The Provinces Are Provincial

1998 > Russia

Russia sure knows how to live in the global village

A Moscow Club Toilet Guide

Vicotory is much more glorious than defeat
May Day was never better!

Making flour the old fashioned way
Grind that grain!

Find Russia in there somewhere
The republics’ seals
A village of suburbanites
Life in the village
The provinces of Russia, the true Russia! Moscow is no more Russia, than
New York is America. OK, maybe there is less of a disparity of wealth in
America, but the situation is similar. Moscow is urban living at its extreme
in this country, not suburbia, and definitely not the norm, so every so often,
I flee the smog and crowds for the countryside.

Now don’t jump to conclusions about how far away from Moscow I go. At the
most, I head to one of the Ring cities, that grew up around Moscow because
they were a day’s carriage ride away. See, there is Toilet Maxim here that
indicates the level of provinciality you have reached.

Inside the Garden Ring Road in Moscow, most respectable establishments have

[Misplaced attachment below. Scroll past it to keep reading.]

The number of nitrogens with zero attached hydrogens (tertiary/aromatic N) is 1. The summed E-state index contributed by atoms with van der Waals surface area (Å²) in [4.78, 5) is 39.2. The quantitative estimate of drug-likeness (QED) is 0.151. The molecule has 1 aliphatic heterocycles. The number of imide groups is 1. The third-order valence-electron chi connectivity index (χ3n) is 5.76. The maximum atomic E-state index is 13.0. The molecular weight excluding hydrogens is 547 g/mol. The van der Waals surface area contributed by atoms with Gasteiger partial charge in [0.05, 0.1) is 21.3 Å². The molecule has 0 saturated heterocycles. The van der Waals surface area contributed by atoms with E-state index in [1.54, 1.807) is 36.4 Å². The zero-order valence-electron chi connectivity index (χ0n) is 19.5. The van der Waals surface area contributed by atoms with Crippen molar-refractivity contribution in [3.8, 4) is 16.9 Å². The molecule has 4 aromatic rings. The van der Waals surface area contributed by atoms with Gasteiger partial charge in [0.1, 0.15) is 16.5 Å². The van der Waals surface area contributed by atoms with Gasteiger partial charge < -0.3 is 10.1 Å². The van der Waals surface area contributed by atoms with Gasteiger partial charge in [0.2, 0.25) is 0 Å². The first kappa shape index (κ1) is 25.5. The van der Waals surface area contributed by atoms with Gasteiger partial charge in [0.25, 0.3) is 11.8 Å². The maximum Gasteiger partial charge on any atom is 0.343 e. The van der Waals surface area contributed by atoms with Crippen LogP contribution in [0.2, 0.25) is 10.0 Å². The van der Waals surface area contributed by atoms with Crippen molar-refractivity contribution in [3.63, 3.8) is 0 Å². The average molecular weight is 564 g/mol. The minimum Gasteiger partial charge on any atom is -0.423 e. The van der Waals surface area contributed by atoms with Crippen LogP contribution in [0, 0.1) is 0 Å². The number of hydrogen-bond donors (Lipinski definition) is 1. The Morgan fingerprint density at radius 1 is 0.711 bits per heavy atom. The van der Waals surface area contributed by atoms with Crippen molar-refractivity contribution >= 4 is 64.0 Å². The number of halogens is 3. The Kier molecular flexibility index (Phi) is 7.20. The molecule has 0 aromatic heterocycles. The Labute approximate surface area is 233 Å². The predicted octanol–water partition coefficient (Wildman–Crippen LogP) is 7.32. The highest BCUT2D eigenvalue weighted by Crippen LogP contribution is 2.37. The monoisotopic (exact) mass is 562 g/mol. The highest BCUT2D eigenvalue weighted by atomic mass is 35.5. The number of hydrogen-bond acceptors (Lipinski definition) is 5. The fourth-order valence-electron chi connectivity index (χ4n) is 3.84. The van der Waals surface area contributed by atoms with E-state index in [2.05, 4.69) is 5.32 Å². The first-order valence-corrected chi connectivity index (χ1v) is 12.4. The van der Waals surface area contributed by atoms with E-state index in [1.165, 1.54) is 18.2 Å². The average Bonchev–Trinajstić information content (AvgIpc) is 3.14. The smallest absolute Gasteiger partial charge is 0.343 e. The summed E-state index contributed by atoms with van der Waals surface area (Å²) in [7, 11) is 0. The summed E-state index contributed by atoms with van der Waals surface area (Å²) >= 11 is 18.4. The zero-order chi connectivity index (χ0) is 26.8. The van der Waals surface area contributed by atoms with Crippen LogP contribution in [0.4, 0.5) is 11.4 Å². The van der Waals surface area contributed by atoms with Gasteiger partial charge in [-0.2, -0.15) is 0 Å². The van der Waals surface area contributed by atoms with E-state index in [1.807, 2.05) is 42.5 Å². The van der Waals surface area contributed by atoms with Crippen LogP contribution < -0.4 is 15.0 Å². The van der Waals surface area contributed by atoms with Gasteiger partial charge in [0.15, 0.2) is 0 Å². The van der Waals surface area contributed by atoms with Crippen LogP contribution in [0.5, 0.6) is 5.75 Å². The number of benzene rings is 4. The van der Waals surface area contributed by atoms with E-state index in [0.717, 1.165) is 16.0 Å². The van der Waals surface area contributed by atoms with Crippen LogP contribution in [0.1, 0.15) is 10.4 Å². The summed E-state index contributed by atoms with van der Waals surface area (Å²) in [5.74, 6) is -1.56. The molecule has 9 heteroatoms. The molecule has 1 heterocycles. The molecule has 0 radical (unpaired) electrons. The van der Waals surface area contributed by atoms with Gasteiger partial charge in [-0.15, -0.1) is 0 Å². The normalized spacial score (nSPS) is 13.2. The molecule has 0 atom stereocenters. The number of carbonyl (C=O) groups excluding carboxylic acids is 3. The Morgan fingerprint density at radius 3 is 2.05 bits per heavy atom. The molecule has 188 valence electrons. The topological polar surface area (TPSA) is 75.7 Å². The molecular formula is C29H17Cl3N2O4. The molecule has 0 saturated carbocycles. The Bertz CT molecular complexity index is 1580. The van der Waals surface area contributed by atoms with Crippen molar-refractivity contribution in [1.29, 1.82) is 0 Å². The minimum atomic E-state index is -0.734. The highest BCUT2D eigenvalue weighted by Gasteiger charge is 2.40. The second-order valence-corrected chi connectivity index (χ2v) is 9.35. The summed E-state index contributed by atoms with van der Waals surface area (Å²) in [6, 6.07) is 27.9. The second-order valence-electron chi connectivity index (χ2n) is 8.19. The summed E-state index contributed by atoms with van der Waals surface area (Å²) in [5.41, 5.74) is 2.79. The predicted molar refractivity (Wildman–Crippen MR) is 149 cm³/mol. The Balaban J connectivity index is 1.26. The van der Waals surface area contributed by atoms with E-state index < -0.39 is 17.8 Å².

Western toilets and the accompanying accoutrements, like toilet paper, running
water, lights, a door, things you would find in any normal American restaurant.
As you get farther away from the ring road, the facilities gradually deteriorate.
By the edge of Moscow, you still have a toilet, but now there is no TP and
the plumbing will be sketchy.

Once you leave Moscow, the lights stop working, then the door goes missing,
and finally, the toilet gives way to a hole in the floor with footpads on
either side, the infamous “bomb run” toilet. Toilet usage is also city
relative. It is not unusual to find footprints on toilet seats in the
city, where provincial people, used to the bomb run toilets, continue the
squatting tradition. (See the proof to the right: an actual Moscow Club toilet
guide I swiped!)

I personally, try to stay within the “toilet ring” if you will, so I travel
an hour or less on the elektrichki to my destinations, which is what I did Saturday.
I went to the city of Zelenograd, where I had my Peace Corps training, to
see a friend of mine and celebrate Victory Day.

Victory Day is the biggest holiday in Russia, honoring the end of
World War II, where the Russians quite rightly assert that they were the
actual defeaters of the German army. There are parades in every city
square, whit the annual Army Review in Red Square, and wreaths laid at
all the monuments to the war.

I wish I could say that I saw more of the festivities than the
scene at a shrine to the defenders of Moscow (pictured at left),
but I went into the woods to celebrate the day sitting around a fire,